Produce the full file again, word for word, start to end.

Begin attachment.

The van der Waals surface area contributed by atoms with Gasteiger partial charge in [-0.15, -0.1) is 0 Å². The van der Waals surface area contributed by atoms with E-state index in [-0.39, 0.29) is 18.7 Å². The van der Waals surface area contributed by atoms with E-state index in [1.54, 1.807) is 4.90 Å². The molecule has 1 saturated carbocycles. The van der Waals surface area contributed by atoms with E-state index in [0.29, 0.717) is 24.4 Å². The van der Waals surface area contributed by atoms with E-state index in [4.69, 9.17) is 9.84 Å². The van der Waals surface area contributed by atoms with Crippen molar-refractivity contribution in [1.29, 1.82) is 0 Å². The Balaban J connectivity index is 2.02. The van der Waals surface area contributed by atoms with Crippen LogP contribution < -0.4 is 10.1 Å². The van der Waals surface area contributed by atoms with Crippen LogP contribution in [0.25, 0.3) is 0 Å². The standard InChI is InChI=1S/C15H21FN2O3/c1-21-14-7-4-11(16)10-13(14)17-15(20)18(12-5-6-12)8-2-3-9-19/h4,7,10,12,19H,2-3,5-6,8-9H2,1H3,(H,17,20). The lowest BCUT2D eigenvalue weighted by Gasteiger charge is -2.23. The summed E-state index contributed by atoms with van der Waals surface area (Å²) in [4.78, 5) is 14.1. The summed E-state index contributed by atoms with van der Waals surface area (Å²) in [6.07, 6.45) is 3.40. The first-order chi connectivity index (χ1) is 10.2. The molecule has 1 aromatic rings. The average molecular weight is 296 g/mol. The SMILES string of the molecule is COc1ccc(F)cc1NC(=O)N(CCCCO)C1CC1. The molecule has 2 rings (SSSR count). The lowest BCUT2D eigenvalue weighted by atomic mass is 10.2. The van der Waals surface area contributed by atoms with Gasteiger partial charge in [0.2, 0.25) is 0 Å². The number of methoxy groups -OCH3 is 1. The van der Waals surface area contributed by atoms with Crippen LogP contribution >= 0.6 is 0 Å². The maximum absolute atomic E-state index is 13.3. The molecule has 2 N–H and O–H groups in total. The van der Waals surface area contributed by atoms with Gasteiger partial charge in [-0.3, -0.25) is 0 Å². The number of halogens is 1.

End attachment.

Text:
The van der Waals surface area contributed by atoms with Gasteiger partial charge in [-0.15, -0.1) is 0 Å². The van der Waals surface area contributed by atoms with E-state index in [-0.39, 0.29) is 18.7 Å². The van der Waals surface area contributed by atoms with E-state index in [1.54, 1.807) is 4.90 Å². The molecule has 1 saturated carbocycles. The van der Waals surface area contributed by atoms with E-state index in [0.29, 0.717) is 24.4 Å². The van der Waals surface area contributed by atoms with E-state index in [4.69, 9.17) is 9.84 Å². The van der Waals surface area contributed by atoms with Crippen molar-refractivity contribution in [1.29, 1.82) is 0 Å². The Balaban J connectivity index is 2.02. The van der Waals surface area contributed by atoms with Crippen LogP contribution < -0.4 is 10.1 Å². The van der Waals surface area contributed by atoms with Crippen LogP contribution in [0.25, 0.3) is 0 Å². The standard InChI is InChI=1S/C15H21FN2O3/c1-21-14-7-4-11(16)10-13(14)17-15(20)18(12-5-6-12)8-2-3-9-19/h4,7,10,12,19H,2-3,5-6,8-9H2,1H3,(H,17,20). The lowest BCUT2D eigenvalue weighted by Gasteiger charge is -2.23. The summed E-state index contributed by atoms with van der Waals surface area (Å²) in [4.78, 5) is 14.1. The summed E-state index contributed by atoms with van der Waals surface area (Å²) in [6.07, 6.45) is 3.40. The first-order chi connectivity index (χ1) is 10.2. The molecule has 1 aromatic rings. The average molecular weight is 296 g/mol. The SMILES string of the molecule is COc1ccc(F)cc1NC(=O)N(CCCCO)C1CC1. The molecule has 2 rings (SSSR count). The lowest BCUT2D eigenvalue weighted by atomic mass is 10.2. The van der Waals surface area contributed by atoms with Gasteiger partial charge in [0.2, 0.25) is 0 Å². The number of methoxy groups -OCH3 is 1. The van der Waals surface area contributed by atoms with Crippen LogP contribution >= 0.6 is 0 Å². The maximum absolute atomic E-state index is 13.3. The molecule has 2 N–H and O–H groups in total. The van der Waals surface area contributed by atoms with Gasteiger partial charge in [-0.3, -0.25) is 0 Å². The number of halogens is 1.